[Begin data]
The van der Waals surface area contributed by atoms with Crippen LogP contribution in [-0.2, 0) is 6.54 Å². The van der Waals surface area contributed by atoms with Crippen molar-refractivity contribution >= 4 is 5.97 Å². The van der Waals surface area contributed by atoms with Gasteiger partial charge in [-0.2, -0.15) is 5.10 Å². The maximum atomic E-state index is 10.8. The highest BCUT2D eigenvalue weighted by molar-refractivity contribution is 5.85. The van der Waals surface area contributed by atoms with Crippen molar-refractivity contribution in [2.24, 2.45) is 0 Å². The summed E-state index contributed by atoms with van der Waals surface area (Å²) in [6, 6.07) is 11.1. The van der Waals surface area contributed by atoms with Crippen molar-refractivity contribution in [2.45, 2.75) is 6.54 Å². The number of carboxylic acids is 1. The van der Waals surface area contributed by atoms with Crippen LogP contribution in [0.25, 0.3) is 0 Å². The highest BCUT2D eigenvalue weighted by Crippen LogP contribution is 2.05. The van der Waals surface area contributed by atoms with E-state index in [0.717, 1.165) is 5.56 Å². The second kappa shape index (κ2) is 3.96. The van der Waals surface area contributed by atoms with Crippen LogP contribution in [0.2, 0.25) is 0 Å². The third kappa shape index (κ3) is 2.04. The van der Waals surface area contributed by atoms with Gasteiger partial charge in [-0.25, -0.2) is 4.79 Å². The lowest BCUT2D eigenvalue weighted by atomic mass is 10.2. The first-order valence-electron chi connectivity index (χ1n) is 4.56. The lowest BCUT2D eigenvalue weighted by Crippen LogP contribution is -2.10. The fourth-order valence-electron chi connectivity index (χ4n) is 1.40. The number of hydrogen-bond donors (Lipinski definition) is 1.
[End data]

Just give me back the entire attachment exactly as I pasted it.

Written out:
The van der Waals surface area contributed by atoms with Crippen LogP contribution in [-0.2, 0) is 6.54 Å². The van der Waals surface area contributed by atoms with Crippen molar-refractivity contribution >= 4 is 5.97 Å². The van der Waals surface area contributed by atoms with Gasteiger partial charge in [-0.2, -0.15) is 5.10 Å². The maximum atomic E-state index is 10.8. The highest BCUT2D eigenvalue weighted by molar-refractivity contribution is 5.85. The van der Waals surface area contributed by atoms with Crippen molar-refractivity contribution in [2.24, 2.45) is 0 Å². The summed E-state index contributed by atoms with van der Waals surface area (Å²) in [6, 6.07) is 11.1. The van der Waals surface area contributed by atoms with Crippen molar-refractivity contribution in [2.45, 2.75) is 6.54 Å². The number of carboxylic acids is 1. The van der Waals surface area contributed by atoms with Crippen LogP contribution in [0.25, 0.3) is 0 Å². The highest BCUT2D eigenvalue weighted by Crippen LogP contribution is 2.05. The van der Waals surface area contributed by atoms with E-state index in [0.717, 1.165) is 5.56 Å². The second kappa shape index (κ2) is 3.96. The van der Waals surface area contributed by atoms with Crippen LogP contribution in [0.2, 0.25) is 0 Å². The third kappa shape index (κ3) is 2.04. The van der Waals surface area contributed by atoms with Gasteiger partial charge in [-0.25, -0.2) is 4.79 Å². The lowest BCUT2D eigenvalue weighted by atomic mass is 10.2. The first-order valence-electron chi connectivity index (χ1n) is 4.56. The lowest BCUT2D eigenvalue weighted by Crippen LogP contribution is -2.10. The fourth-order valence-electron chi connectivity index (χ4n) is 1.40. The number of hydrogen-bond donors (Lipinski definition) is 1.